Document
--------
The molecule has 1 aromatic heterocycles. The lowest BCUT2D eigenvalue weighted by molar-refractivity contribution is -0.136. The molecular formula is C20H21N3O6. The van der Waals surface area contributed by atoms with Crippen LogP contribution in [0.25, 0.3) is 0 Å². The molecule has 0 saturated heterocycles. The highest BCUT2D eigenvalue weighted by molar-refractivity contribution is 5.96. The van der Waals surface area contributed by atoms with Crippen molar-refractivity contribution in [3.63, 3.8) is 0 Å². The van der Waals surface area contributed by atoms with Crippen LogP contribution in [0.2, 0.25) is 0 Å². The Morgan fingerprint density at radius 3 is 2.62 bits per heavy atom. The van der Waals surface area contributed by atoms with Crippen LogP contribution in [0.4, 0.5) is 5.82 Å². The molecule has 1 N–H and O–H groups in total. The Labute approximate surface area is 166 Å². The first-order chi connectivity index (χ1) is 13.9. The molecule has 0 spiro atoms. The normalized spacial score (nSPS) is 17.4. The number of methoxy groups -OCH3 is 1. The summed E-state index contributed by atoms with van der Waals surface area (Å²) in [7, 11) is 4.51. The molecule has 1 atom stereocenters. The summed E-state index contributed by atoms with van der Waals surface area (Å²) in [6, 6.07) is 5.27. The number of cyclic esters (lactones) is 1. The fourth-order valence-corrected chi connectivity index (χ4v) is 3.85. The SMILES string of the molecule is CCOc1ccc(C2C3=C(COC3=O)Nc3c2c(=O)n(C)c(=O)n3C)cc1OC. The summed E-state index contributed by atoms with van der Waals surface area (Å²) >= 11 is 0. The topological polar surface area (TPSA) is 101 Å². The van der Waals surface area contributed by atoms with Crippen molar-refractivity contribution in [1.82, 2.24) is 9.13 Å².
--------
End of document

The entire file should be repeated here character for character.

The molecule has 1 aromatic heterocycles. The lowest BCUT2D eigenvalue weighted by molar-refractivity contribution is -0.136. The molecular formula is C20H21N3O6. The van der Waals surface area contributed by atoms with Crippen LogP contribution in [0.25, 0.3) is 0 Å². The molecule has 0 saturated heterocycles. The highest BCUT2D eigenvalue weighted by molar-refractivity contribution is 5.96. The van der Waals surface area contributed by atoms with Crippen molar-refractivity contribution in [3.63, 3.8) is 0 Å². The van der Waals surface area contributed by atoms with Crippen LogP contribution in [0.2, 0.25) is 0 Å². The Morgan fingerprint density at radius 3 is 2.62 bits per heavy atom. The van der Waals surface area contributed by atoms with Crippen LogP contribution in [0.4, 0.5) is 5.82 Å². The molecule has 1 N–H and O–H groups in total. The Labute approximate surface area is 166 Å². The first-order chi connectivity index (χ1) is 13.9. The molecule has 0 spiro atoms. The normalized spacial score (nSPS) is 17.4. The number of methoxy groups -OCH3 is 1. The summed E-state index contributed by atoms with van der Waals surface area (Å²) in [7, 11) is 4.51. The molecule has 1 atom stereocenters. The summed E-state index contributed by atoms with van der Waals surface area (Å²) in [6, 6.07) is 5.27. The number of cyclic esters (lactones) is 1. The fourth-order valence-corrected chi connectivity index (χ4v) is 3.85. The SMILES string of the molecule is CCOc1ccc(C2C3=C(COC3=O)Nc3c2c(=O)n(C)c(=O)n3C)cc1OC. The summed E-state index contributed by atoms with van der Waals surface area (Å²) >= 11 is 0. The topological polar surface area (TPSA) is 101 Å². The van der Waals surface area contributed by atoms with Crippen molar-refractivity contribution in [1.82, 2.24) is 9.13 Å².